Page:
One of pop music's most enigmatic and unclassifiable artists, Nico was almost as famous for her associations as she was for her recordings. She remains best known for her brief tenure as a singer with the Velvet Underground and her appearance in Andy Warhol's films and stage productions during the 1960s. As a young woman, her statuesque beauty and aloof demeanor attracted the interest of fashion designers and film directors. By the last decade of her life, however, she had become a cult figure as notorious for her self-destructive habits as her music. Gifted with an unnervingly deep contralto voice, Nico developed into a singer/songwriter of disturbing power, fashioning a unique, austere gothic sound.
A degree of mystery surrounds Nico's early years, because she went to much effort to conceal her age and origins. According to most sources, she was born Christa Päffgen on October 16, 1938, in Cologne, Germany. (Some sources give 1943 or 1944 as the year of her birth; a number give Budapest, Hungary, as her birthplace.) Her father served in the Nazi armed forces and died during World War II, possibly in a concentration camp. After her father's death, Nico and her mother suffered through the Allied bombing campaign in Cologne, sometimes hiding in the bathtub. Towards the end of the war, they moved to Berlin, where at age 15 Nico began to work as a professional model. Moving to Paris soon after, she became a protégé of fashion designer Coco Chanel. Her elegant, sculpted features and ash-blond hair led to assignments as a cover model for Vogue and other magazines. Working extensively across Europe, she took the name Nico in the late 1950s.
In the early 1960s Nico landed a small role in Federico Fellini's film La Dolce Vita. Hoping to find further work as an actress, she went to New York, where she studied at Lee Strasberg's Actors' Studio. She also became involved in the world of pop music, pursuing romantic relationships with Rolling Stones guitarist Brian Jones and Bob Dylan. In 1965 she moved to London to launch her career as a singer. Later that year, she released her debut single "I'm Not Saying" (written by Gordon Lightfoot) on the Immediate label. Unfortunately, this midtempo folk-rock tune—featuring future Led Zeppelin leader Jimmy Page on guitar—failed to chart in Britain or anywhere else.
From Cabaret Singer to Velvet Chanteuse
While in England, Nico met Pop Art mastermind Andy Warhol, who encouraged her to return to New York and become part of his "Superstar" circle. By late 1965, she was singing at Manhattan's Blue Angel Lounge. On stage and off, her otherworldly beauty and elusive persona fascinated and baffled admirers. "Nico's eyes seem to guard a great mystery which, hidden in aloofness, they do not want anyone to know exists," wrote Gerald Malanga for the arts publication Status & Diplomat in early 1967. "Whether or not a mystery is there, the eyes with the enigma of their absence from what surrounds them eclipse the perfection of features and form to add great magnetism. It is this magnetism, cool and inviolable, which enhances Nico's identification with the Garbo-Dietrich tradition, which elevates her above the genre of uniform Nordic beauties to the elite of an unapproachable mystique."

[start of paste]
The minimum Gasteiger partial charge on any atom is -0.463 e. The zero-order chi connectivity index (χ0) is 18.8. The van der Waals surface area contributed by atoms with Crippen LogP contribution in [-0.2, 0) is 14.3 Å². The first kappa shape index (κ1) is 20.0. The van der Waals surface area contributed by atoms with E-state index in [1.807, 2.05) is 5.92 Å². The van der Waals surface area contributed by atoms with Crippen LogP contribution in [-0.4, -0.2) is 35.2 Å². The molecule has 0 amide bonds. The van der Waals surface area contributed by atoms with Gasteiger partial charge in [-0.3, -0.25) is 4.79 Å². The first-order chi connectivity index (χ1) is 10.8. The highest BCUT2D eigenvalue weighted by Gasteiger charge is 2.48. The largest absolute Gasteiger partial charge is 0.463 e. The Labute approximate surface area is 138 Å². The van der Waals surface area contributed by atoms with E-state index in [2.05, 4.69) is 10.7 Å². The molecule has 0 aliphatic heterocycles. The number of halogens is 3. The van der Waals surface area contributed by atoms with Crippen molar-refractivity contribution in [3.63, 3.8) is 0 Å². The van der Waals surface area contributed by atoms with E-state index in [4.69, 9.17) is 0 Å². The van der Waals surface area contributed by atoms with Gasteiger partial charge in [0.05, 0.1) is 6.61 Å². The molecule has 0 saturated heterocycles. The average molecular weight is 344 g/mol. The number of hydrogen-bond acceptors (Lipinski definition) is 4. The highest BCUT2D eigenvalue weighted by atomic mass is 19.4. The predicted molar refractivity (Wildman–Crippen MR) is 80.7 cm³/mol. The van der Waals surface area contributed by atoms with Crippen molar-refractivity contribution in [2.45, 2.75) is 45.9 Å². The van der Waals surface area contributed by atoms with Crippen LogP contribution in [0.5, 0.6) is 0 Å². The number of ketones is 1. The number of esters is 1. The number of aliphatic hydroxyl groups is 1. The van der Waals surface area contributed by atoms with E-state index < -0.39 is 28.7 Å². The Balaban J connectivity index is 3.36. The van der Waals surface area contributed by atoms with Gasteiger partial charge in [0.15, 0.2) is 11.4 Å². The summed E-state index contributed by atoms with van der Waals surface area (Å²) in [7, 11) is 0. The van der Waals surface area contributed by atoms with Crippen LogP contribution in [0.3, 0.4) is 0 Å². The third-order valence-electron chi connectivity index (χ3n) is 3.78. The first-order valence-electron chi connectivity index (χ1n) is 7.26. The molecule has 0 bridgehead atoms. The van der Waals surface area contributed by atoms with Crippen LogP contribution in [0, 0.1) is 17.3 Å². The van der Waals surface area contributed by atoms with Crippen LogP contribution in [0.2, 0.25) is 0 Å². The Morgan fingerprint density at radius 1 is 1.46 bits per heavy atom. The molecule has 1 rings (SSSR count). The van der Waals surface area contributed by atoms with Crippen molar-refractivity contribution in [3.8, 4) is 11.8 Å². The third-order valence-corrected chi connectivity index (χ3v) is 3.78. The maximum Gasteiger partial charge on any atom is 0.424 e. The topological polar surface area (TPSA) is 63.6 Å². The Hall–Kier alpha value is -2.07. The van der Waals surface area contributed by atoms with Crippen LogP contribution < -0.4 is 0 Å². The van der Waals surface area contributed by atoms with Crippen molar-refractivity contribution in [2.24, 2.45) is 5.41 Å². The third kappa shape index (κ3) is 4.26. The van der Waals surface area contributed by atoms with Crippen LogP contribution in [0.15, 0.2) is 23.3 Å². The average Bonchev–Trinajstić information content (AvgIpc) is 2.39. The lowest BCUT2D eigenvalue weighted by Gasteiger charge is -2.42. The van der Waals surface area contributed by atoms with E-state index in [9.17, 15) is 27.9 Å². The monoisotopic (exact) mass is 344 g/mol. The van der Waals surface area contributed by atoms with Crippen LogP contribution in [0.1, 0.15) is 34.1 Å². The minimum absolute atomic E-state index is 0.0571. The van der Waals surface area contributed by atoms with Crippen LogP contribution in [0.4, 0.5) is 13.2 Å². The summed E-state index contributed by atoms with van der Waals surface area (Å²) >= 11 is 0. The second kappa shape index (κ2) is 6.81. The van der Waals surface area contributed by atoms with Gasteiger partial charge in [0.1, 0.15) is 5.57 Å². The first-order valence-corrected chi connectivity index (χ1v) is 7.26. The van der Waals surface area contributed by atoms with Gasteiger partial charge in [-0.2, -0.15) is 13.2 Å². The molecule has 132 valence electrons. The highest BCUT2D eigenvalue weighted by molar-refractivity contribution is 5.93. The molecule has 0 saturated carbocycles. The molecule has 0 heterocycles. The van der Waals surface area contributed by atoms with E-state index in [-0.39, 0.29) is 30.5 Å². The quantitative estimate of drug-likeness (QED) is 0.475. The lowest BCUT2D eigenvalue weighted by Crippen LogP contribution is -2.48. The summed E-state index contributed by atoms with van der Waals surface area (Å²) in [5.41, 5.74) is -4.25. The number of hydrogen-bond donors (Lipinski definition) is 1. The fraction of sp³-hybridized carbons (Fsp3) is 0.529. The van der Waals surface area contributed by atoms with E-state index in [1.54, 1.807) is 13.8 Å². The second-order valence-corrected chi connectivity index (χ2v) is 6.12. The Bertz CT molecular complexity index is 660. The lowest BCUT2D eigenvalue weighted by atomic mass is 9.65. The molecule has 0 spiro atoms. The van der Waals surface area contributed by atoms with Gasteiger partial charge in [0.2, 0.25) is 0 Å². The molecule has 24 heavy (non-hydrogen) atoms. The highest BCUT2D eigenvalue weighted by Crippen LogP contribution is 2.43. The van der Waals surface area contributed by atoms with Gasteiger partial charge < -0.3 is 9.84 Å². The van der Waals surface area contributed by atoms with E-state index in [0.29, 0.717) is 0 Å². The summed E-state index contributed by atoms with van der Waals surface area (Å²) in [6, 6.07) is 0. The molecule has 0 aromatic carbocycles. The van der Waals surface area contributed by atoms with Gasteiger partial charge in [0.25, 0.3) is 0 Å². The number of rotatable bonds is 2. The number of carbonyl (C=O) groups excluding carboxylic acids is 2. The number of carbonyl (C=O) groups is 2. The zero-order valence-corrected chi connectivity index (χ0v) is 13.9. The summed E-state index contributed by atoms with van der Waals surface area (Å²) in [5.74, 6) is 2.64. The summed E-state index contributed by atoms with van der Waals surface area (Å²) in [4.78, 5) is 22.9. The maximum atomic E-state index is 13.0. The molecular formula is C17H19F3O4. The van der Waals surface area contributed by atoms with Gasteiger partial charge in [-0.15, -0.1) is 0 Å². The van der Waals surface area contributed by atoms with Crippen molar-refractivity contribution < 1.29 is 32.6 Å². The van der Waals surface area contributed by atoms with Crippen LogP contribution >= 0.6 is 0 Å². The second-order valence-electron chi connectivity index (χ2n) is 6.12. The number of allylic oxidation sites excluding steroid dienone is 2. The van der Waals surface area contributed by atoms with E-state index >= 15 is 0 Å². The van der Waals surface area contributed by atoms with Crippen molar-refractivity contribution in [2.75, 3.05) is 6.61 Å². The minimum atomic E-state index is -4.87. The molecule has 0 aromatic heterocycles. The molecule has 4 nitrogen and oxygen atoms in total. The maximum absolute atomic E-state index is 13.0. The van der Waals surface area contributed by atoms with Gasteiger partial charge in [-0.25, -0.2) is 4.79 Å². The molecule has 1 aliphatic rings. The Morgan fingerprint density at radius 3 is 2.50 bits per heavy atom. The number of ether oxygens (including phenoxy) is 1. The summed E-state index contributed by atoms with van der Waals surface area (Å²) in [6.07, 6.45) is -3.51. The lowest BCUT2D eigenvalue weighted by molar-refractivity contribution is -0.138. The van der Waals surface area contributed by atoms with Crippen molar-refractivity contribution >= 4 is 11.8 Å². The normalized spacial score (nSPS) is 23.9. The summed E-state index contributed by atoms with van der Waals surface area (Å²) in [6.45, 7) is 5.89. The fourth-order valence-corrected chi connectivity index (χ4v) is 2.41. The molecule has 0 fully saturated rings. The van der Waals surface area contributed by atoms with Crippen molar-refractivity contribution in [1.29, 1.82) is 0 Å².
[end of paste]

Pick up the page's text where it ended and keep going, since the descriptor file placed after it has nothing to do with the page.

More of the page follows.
In early 1966 Warhol added Nico to the Velvet Underground, an avant-garde rock quartet he managed. Known for their decadent songs and abrasive, feedback-laden sound, the New York-based group took her with some reluctance. "We had been through so many changes as a band, we were just settling down and suddenly Andy throws us this red herring," bassist John Cale recalled to writer David Fricke in the liner notes to the 1995 Velvet Underground CD boxed set Peel Slowly and See. "But it worked. Sometimes she would love to be on stage in her white outfit, banging away on a tambourine ... But part of her modus operandi was being misunderstood, having this very naïve, beatific view of the universe on one hand, and being very tough and dominant on the other."
In 1966, after touring with the multimedia extravaganza dubbed the Exploding Plastic Inevitable, the band recorded its debut album, The Velvet Underground & Nico, which featured three tracks written for Nico by Lou Reed, the group's chief songwriter. Her renditions of "I'll Be Your Mirror" and "Femme Fatale" had a wistful delicacy, while her performance of the harder-edged "All Tomorrow's Parties" projected a Teutonic menace. The album, released in 1967, sold relatively few copies at the time of it's release, but went on to become one of the most influential records in rock music history. A few critics at the time took note, including Richard Goldstein, quoted in the Chicago Sun-Times, who said "[Nico] sings 'in perfect mellow ovals, like a cello getting up in the morning.'"